Who wouldn’t want a smarter car? One that, say, finds its way to the perfect parking spot, warns you when it’s time to replace a timing belt to avoid catastrophic engine failure, or helps you to parallel park?
Your testosterone-crazy teenage son out on a joyride—that’s who might not be thrilled about the prospect. Why not? Well, the smart car will know where he drove, how fast he went, and might even try to talk him out of putting the pedal to the metal. After a discreet beep, the onboard text-to-speech will interrupt his Bluetooth playlist: “Warning. Your speed exceeds the safe limits for this vehicle. I have been instructed to notify the owner of this vehicle at this time.”
Talk about a buzz kill.
And speaking of buzz, an owner of a new smart car might want to stick to moderate alcohol consumption. Nissan is promoting its drunk-driving prevention concept car, which doesn’t just monitor the type of driving behavior mentioned above. Among its array of drunk-driver sensing tools include:
A high-sensitivity alcohol sensor is built into the transmission shift knob, which is able to detect the presence of alcohol in the perspiration of the driver’s palm as he or she attempts to start driving. When this sensor detects an alcohol level above the predetermined threshold, the system automatically locks the transmission, immobilizing the car. Check out the word on Nissan's 2016 vehicles to see if a model with this tech is right for you.
Vehicle technology is changing fast—contrast how cars have changed in the past twenty years compared to the previous fifty. Technology promises to transform not only how cars work, but our expectations about what is possible when we have wheels. Take the driverless car, or what the military more aptly calls the “Unmanned Guided Vehicle” (UGV). Google’s high profile foray into this technology has already generated a lot of chatter in the tech and auto worlds, but, despite projects such as Uber’s Pittsburgh experiment, some believe the driverless car is not only far off, but far less important for today’s drivers. While the driverless concept is a huge “disruptor,” there are numerous, near-term impacts of semi-autonomous vehicles at the intersection of driver, vehicle and society.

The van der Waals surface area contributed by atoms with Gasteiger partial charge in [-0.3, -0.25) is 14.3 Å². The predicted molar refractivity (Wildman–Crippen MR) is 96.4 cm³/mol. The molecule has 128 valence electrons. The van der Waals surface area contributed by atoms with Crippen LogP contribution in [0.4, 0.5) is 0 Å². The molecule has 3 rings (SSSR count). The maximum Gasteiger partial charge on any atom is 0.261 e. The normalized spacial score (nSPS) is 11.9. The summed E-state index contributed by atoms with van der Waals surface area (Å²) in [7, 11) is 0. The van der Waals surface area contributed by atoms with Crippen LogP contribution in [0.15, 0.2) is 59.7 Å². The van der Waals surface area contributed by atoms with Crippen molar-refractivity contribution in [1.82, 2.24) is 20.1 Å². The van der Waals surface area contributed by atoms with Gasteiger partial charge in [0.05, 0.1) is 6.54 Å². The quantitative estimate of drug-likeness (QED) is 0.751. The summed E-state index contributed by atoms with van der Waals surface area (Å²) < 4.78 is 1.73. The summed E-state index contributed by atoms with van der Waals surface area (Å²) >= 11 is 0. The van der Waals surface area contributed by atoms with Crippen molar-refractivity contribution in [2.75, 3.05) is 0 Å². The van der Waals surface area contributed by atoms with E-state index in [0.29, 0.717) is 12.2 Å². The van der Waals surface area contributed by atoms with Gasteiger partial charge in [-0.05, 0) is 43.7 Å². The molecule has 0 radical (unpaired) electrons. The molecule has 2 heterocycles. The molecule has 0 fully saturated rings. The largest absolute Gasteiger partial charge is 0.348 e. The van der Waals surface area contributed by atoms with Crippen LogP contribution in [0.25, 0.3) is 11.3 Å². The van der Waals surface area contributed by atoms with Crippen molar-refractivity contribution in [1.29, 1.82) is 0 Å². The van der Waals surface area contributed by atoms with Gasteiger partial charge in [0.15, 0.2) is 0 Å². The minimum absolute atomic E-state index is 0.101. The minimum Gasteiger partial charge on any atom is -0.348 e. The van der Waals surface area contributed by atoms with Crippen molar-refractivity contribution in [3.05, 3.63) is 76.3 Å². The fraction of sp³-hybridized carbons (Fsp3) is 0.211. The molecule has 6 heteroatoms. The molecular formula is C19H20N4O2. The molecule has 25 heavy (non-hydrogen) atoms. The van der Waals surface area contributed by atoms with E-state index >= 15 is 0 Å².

Newer cars are already smarter than most owners might realize. For example, so-called stop-start engines are increasingly prevalent in-market. On the surface, it’s a simple principle: turn off the engine when it’s not needed, in order to save fuel. The feature was initially used on hybrids, but conventional gas engines, such as some models of the 2015 Ford F-150, include it, as well.
Dig into the technology behind the feature and it’s clear that auto engineers had to contend with much more than the equivalent of simply turning the ignition key. You want the stereo to stay on when the engine was turned off? At night, you want the lights to stay on until you’re ready to turn them off? To orchestrate these things, software must make decisions on when to stop and when to start up again—and to do so unobtrusively.
Car as Individualized Mobile Data Center
What’s on the horizon is a mix of the straightforward and the exciting. While aimed at the smartphone market, continued increases in processor speeds, lower power consumption, and HD displays will also lend new capabilities to smart vehicles.
Already on tap with the Audi Q7, as an example: a “virtual cockpit,” replacing the ancient speedometer with a 12.3” LCD screen. It’s HD and includes Google Earth in 3D, with integrated cellular, radio, and multimedia capabilities. It self-reports speed, engine revs, various environmental temperatures, and fuel level. To engage, a driver simply clicks on buttons on the steering wheel. Menus are designed simply, for convenience and usability. Three Audi models—the Audi 2016 TT, 2017 A3 sedan, and R8 sports car—all offer the package.
And the smart car, of course, needs to be an Internet protocol powerhouse, with wireless connectivity and plenty of support for multiple devices—front seat and back. Autonet Mobile recognizes this with a package specifically designed and certified for vehicles; Autonet touts their offering as a “telematics and application service platform for the automotive market.”
Just the Beginning
And all of this is just the beginning of what could be possible with a smart car. On the horizon are smart car services that provide a range of amazing promises, from in-vehicle, real time support for diabetics through wearable tech, to delivering interactive help guides for speedier DIY repairs, and, perhaps most dramatically, deeper integration with “smart city” networks for parking, traffic, weather and law enforcement.
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